Backstage Matt Striker was scared off from interviewing Dolph Ziggler by Big E Langston. ‘The Show Off’ revealed he’d enter the Rumble at number one. He then announced his plan to win the Rumble, cash-in his Money in the Bank case, win the World title, and unify the two world titles at WrestleMania. The segment was also memorable for Big E doing a comedy reporter voice that showed why he’s so rarely given mic time.
Match two was the WWE tag team title match. Team Hell No defended their belts against the Rhodes Scholars. I’d said before the event that the best result for this one would be a title change. That would have provided a reason for the teams to keep their feud going and given the doubles scene a boost it’s needed for a month or two.
The match itself was enjoyable. It was slightly better than what you’d get from these teams on TV. I’m not entirely sure what’s next for them all now. Team Hell No have between the Scholars so many times that continuing the programme seems pointless. It’s possible the Scholars will be split, considering what happened to Cody in the Rumble (which will be discussed below). WWE seem intent on milking the Kane and Bryan comedy for all its worth even though their partnership became largely unamusing months ago.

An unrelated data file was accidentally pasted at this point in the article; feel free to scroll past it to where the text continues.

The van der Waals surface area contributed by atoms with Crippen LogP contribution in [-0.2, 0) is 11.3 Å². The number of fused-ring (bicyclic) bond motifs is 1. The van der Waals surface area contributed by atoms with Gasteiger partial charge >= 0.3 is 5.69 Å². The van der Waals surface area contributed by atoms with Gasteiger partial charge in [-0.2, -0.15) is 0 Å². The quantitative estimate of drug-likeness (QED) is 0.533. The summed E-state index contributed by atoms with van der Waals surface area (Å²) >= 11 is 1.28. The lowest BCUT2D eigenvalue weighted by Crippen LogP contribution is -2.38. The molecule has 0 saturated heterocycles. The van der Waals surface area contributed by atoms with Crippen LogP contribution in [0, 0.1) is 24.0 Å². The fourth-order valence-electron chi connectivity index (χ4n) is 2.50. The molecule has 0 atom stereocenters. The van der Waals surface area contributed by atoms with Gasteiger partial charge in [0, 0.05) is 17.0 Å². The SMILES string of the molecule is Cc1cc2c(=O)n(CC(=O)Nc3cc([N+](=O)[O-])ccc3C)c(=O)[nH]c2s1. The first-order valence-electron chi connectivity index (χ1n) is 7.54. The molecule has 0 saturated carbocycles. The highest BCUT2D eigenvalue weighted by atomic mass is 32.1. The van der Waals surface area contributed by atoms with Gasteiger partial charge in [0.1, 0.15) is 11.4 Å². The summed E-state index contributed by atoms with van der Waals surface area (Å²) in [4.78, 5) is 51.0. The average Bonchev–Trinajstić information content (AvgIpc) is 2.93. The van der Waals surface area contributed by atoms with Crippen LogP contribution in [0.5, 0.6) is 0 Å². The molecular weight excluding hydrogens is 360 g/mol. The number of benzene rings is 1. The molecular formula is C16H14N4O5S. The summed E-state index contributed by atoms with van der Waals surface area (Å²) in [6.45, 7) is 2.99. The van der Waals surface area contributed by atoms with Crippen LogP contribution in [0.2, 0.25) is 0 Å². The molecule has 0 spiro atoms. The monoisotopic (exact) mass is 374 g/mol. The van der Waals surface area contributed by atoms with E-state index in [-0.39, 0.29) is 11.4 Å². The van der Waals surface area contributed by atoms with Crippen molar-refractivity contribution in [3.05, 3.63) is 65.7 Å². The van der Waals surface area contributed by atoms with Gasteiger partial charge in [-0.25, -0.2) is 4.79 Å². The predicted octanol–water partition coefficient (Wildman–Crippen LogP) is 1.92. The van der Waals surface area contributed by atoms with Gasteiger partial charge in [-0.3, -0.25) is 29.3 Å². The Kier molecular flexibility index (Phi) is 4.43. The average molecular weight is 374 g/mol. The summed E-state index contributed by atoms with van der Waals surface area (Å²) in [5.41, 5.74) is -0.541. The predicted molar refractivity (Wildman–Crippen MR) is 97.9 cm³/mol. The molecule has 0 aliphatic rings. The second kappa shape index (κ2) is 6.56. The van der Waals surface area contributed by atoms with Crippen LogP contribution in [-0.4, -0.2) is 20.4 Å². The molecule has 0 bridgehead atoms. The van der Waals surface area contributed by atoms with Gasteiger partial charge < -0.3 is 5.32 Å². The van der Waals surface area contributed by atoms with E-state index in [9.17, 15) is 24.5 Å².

Match three was the Royal Rumble match itself. Pleasingly, it was a far better effort than last year’s. It had a more predictable winner, yes, but the pacing was better and there were a larger number of meaningful names involved.
‘The Heel’ kicked things off with a brief promo about how he was going to win and didn’t want to wait a minute and a half for entrant number two. He demanded the second man be sent out straight away.
It was Chris Jericho.
‘Y2J’ received one of the biggest pops of the night and was incredibly over throughout his lengthy stay in the multi-man battle. Ziggler sold Jericho’s appearance perfectly. They were joined by Cody Rhodes, Kofi Kingston and Santino. ‘The Milan Miracle’ got the dubious honour of being the first man eliminated from the bout, with ‘The Dashing One’ picking up the accolade of first man to make an elimination.